Research on supplies, materials, seeds, and techniques
- [Baker Creek]: Heirloom and rare seeds. A massive variety of interesting (and eye-catching) plants. Unclear exactly how much more difficult these are to cultivate than the more basic varieties. They have a concise [growing guide] for most of the species I plan to grow.
- [Botanical Interests]: Basic seeds that seem more mainstream than the wild and rare varieties. They are available at the local garden store and affordable, so I usually find myself with many of their seed packets in my cache. They also a [sowing guide]. They have both vegetables and flowers.
- [Wild Seed Project]: A Maine-based native plant-focused seed organization that focuses primarily on pollinators. I currently have dozens of their seeds in a winter box in the back. Fingers crossed until Spring.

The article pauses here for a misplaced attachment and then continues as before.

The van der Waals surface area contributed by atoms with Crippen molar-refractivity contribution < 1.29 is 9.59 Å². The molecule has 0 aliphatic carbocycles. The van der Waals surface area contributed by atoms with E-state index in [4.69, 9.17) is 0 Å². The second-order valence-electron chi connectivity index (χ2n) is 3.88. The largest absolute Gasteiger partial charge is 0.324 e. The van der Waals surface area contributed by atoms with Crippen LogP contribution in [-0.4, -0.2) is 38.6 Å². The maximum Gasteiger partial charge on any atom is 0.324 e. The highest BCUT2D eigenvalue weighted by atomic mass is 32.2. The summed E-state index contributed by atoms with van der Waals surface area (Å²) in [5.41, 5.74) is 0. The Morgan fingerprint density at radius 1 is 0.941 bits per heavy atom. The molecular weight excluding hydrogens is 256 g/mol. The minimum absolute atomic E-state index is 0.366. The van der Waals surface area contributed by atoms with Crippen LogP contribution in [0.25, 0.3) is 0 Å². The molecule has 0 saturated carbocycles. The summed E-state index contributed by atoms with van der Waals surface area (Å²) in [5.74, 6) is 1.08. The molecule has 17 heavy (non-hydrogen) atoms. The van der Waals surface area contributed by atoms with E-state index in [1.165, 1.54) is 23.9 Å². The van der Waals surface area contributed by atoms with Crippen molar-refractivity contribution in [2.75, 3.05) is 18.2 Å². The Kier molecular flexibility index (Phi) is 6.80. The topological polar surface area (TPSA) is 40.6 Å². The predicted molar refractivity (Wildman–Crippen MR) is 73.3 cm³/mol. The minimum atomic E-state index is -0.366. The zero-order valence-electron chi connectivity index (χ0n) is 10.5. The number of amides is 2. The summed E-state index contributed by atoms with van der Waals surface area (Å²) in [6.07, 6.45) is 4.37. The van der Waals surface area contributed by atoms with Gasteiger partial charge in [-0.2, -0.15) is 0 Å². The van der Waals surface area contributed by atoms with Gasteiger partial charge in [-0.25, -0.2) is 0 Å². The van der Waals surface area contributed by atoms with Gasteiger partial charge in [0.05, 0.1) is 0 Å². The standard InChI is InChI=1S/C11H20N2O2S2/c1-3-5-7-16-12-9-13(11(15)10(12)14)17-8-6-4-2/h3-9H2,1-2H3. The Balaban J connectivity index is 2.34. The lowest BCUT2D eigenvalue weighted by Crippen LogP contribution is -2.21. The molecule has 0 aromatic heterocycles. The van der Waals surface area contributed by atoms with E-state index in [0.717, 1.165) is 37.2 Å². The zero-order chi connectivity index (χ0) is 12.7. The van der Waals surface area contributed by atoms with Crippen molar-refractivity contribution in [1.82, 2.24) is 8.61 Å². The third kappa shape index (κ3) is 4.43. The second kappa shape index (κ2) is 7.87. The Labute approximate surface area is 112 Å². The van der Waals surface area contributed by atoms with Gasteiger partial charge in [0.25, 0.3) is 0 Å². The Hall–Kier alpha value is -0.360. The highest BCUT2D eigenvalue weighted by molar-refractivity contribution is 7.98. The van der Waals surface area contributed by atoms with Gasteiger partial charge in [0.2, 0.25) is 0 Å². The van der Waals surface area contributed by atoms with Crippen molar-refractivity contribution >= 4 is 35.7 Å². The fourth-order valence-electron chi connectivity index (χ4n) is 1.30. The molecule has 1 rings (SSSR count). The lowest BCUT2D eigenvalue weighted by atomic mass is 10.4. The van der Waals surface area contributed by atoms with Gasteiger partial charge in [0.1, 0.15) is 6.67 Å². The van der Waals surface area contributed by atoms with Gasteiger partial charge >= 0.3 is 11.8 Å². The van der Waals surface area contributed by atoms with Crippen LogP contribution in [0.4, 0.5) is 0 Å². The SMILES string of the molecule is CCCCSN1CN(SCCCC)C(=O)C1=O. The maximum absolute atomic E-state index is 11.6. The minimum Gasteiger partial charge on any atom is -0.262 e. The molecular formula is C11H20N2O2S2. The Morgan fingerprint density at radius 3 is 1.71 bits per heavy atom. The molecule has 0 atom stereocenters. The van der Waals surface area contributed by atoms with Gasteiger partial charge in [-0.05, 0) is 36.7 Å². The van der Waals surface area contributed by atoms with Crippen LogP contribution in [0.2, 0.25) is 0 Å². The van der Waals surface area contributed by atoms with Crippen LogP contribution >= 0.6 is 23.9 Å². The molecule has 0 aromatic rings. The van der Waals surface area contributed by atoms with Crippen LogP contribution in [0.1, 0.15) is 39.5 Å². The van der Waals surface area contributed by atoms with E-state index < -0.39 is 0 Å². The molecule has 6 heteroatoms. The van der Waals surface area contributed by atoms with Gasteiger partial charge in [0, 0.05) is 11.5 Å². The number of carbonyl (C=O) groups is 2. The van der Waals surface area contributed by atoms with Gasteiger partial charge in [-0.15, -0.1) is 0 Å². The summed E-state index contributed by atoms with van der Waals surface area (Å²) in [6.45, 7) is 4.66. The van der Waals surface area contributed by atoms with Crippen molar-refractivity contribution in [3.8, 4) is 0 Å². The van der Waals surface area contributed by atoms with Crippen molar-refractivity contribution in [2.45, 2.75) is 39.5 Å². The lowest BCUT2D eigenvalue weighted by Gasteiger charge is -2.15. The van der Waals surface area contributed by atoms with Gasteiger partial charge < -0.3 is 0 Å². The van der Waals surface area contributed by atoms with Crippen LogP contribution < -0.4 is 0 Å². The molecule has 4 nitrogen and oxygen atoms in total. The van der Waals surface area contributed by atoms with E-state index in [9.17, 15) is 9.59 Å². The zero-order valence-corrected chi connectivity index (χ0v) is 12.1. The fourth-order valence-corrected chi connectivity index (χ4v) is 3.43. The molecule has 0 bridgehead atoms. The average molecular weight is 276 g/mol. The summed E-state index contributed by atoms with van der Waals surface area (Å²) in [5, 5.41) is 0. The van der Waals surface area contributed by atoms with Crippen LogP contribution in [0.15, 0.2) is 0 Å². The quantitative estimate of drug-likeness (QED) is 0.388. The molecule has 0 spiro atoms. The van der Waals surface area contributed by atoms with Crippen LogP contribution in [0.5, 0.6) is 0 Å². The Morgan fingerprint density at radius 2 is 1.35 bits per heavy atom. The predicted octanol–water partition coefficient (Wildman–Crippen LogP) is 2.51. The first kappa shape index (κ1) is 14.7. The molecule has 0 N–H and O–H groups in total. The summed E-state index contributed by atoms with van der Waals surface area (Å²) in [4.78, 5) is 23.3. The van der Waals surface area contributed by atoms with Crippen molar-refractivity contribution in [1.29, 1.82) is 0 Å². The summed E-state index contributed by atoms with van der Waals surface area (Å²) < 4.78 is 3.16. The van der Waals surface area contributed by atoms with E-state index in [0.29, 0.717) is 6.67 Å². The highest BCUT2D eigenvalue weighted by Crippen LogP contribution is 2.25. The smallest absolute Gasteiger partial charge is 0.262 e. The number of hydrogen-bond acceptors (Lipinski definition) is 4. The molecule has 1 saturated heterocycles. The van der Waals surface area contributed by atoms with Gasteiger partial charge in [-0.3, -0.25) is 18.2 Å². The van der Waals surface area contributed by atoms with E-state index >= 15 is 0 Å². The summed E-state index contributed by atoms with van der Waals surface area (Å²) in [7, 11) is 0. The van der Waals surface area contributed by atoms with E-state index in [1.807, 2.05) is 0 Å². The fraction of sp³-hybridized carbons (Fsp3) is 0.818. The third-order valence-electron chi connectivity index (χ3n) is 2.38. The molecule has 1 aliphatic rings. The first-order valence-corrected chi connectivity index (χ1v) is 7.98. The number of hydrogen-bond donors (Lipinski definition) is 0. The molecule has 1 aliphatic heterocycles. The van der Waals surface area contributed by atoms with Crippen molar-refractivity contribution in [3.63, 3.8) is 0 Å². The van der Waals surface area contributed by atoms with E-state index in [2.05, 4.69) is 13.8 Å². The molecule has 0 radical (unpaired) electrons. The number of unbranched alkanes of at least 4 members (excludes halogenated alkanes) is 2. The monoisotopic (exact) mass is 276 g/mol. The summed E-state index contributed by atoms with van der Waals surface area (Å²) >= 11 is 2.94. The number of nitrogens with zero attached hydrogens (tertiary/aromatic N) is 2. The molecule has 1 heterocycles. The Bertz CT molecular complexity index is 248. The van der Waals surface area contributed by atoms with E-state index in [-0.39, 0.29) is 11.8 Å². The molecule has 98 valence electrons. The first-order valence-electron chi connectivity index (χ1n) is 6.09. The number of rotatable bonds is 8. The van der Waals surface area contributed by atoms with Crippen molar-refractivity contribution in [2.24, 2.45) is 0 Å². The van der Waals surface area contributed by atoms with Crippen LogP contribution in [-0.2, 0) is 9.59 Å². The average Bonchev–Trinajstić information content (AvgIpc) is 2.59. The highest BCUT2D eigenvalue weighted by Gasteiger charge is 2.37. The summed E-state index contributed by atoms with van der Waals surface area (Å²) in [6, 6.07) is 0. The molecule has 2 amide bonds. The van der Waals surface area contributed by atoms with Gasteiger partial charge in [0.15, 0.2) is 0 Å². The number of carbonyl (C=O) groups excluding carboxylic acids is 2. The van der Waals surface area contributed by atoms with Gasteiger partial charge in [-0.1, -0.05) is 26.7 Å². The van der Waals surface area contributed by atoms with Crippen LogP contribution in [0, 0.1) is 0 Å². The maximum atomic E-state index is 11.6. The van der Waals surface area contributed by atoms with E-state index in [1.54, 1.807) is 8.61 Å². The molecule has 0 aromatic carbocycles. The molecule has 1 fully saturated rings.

- [Sow True Seed]: Open-pollinated, heirloom and organic seeds. They also have mixes for sprouted seeds. They have [in-depth growing guides] for specific plants that include harvesting seeds for next planting.
There are a number of commercial starter tray/pot options. I first got a few dozen pressed-peat starters. I am inclined to just use household materials and recyclables to make as many as I can. There are methods to make [plant pots out of newspaper].
I’ve found that the compost I ordered in bulk is too dense and rough to start seeds - they’ve done far better in a loose and soft soil.